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From Rafael Schloming <...@alum.mit.edu>
Subject Re: AMQP 1.0 <-> 0-10 reply-to conversion
Date Tue, 04 Mar 2014 14:47:11 GMT
On Tue, Mar 4, 2014 at 8:27 AM, Rob Godfrey <rob.j.godfrey@gmail.com> wrote:

> On 4 March 2014 14:11, Gordon Sim <gsim@redhat.com> wrote:
>
> > On 03/04/2014 12:38 PM, Rafael Schloming wrote:
> >
> >> On Tue, Mar 4, 2014 at 6:39 AM, Gordon Sim <gsim@redhat.com> wrote:
> >>
> >>  On 03/04/2014 11:00 AM, Rob Godfrey wrote:
> >>>
> >>>  The naive approach for a 1.0 address "foo" is (I guess) to look up on
> >>>> the
> >>>> broker side to see if the given there is an exchange named "foo" (in
> >>>> which
> >>>> case translate to 0-10 {exchange="foo", routing-key=""}) or a queue
> >>>> named
> >>>> "foo" (in which case translate to a 0-10
> {exchange="",routing-key="foo"
> >>>> ).
> >>>>
> >>>>
> >>> That is what the c++ broker currently does.
> >>>
> >>
> >>
> >> In some ways this makes sense, but it also has some undesirable
> >> properties,
> >> i.e. the translation process from 0-10 to 1-0 address form depends on
> the
> >> internal state of the broker, and that state may change over time.
> >>
> >
> > It's the translation process from 1.0 to 0-10
> >
> >
> >  For
> >> example, say you have a sequence of messages that are initially resolved
> >> to
> >> a queue named "foo", then part way through that sequence someone creates
> >> an
> >> exchange named "foo".
> >>
> >
> > Introducing ambiguity about the node name is I think an explicit
> > alteration of the meaning of the name. It would affect the creation of a
> > link over 1.0 and even the creation of a sender/receiver using the
> > qpid::messaging API over 0-10.
> >
> > It feels top me in the same class of scenario as deleting and recreating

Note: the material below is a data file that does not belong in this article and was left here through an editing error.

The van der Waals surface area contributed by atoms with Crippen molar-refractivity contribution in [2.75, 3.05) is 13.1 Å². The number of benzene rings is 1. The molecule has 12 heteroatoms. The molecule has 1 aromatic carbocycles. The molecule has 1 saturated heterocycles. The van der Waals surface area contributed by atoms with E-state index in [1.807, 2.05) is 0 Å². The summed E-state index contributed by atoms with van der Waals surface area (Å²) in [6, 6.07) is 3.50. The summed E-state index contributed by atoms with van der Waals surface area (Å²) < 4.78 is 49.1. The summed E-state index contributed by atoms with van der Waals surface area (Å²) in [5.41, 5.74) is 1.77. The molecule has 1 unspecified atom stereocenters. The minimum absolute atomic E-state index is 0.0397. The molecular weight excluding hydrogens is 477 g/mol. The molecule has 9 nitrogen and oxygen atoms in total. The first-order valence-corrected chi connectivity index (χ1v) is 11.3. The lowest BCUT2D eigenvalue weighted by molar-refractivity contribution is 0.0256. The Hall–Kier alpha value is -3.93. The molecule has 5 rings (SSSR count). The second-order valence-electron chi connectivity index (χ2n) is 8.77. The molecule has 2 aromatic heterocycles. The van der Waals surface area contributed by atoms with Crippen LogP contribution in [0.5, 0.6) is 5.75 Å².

> a
> > node of a given name (though clearly its not exactly the same and is
> easier
> > to do by accident).
> >
> > So at present I'm personally inclined not to worry about this too much,
> > i.e. consider it a corner case and advise people not to do that :-)
> >
> >
> >
> I agree with Gordon here.  Since the messaging API / address stuff
> effectively merged the domain of queue names and exchange names, that
> ambiguity has existed.  I think it is probably least likely to cause people
> issues if we continue to treat ambiguous addresses in the same way.
>

The issue isn't the ambiguity. The ability to rewire/reconfigure the
routing behaviour associated with a given address by e.g. adding/removing
bindings is exactly the same sort of "ambiguity", but it is considered a
feature not a bug. The issue is *when* you resolve the ambiguity. With the
messaging API that ambiguity is resolved when a sender/receiver is
established to a given address. A broker implementing some kind of
translation has the choice of whether to resolve it upon link establishment
or on a per message basis. With the reply-to translation, however, you are
adding a new resolution point that has previously never existed. It is
roughly analogous to taking a pure 0-x broker with no translation and
deciding to "pre-route" the reply based on which bindings match the